He didn’t say what SecureKey charges customers for the service, but said governments can save hundreds of millions of dollars in call centre and password administration costs.
Essentially the brokerage services relies on the identity authentication done by banks and credit card companies. Meanwhile users are likely to prefer using cards from these sources, along with the passwords they are familiar with, as a single security source rather than have to create new passwords for every organization they have contact with.
SecureKey customers – governments and businesses – don’t retain or have access to the identity information, Wolfond said.
Wolfond is an entrepreneur who has co-founded and sold several companies. Among them was Footprint Software, a maker of financial applications for banks, sold in 1995 to IBM; and 724 Solutions, a maker of messaging solutions for wireless carriers, which went public in 2000. After the market dropped three years ago, 724 Solutions was bought by California-based Mobixell Networks in January 2010.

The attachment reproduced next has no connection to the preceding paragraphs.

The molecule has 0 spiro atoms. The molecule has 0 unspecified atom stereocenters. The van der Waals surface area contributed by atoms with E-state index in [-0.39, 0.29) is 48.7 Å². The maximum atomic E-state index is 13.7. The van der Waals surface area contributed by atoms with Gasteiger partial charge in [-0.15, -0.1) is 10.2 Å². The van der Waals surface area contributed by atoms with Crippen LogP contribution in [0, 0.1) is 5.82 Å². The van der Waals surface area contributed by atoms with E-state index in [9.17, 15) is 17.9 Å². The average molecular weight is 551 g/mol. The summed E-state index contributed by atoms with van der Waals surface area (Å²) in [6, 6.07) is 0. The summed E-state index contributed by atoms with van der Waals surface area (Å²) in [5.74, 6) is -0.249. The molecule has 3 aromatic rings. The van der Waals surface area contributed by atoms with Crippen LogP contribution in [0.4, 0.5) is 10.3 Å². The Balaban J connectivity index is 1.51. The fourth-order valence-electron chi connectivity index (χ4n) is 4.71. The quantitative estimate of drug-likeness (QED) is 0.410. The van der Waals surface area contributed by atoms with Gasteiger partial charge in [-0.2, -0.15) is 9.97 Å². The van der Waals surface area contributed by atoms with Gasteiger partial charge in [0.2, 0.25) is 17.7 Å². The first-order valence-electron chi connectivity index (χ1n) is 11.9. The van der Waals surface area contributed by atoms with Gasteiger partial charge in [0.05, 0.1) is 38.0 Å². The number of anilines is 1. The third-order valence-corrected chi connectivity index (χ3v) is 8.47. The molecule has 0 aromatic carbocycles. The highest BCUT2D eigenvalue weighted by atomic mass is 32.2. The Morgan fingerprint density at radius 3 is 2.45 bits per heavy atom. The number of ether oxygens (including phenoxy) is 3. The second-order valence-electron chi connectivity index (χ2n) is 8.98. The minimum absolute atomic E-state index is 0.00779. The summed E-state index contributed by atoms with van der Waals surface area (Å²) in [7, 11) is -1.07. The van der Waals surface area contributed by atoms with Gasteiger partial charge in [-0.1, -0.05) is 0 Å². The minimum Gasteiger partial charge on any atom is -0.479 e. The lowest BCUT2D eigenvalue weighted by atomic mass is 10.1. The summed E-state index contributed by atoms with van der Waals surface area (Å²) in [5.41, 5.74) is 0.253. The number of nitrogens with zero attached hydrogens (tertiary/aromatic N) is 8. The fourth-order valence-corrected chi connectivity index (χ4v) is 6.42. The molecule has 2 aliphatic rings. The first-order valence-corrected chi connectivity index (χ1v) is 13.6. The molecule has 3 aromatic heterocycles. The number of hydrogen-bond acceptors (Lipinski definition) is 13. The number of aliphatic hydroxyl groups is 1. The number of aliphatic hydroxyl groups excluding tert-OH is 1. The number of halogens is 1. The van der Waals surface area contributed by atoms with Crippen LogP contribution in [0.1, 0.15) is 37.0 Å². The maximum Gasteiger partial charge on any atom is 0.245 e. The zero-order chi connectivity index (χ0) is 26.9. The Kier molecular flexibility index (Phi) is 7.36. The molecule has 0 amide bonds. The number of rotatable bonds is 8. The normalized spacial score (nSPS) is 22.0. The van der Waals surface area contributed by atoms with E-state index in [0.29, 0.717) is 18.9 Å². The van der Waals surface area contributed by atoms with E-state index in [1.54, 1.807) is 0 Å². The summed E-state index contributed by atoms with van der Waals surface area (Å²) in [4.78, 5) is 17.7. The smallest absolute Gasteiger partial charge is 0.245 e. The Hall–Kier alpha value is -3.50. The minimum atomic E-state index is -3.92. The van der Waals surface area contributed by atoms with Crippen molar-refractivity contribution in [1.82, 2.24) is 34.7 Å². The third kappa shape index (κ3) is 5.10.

Wolfond said he and several former 724 Solutions staff began working on the concept behind SecureKey in 2007.
“How you do identity on the Internet has been a problem forever,” he said. “There’s no way to know who you are.”
SecureKey’s approach of leveraging NFC, he said, could “wipe out fraud.”
He noted that several provinces are looking at embedding smart chips in drivers licences and healthcare cards.
Wolfond, who had been CEO, said he'll now concentrate on working with SecureKey customers and making sure the company's technology is the best. He added he's not thinking about the next company he'll create, nor selling or taking SecureKey public.
"We’re still building the business, so we’re not looking at exit plans right now. We think we’re in the right place in how to solve this problem of identity and authentication for banks, for telcos, for governments. We think its still early days for building out that business.”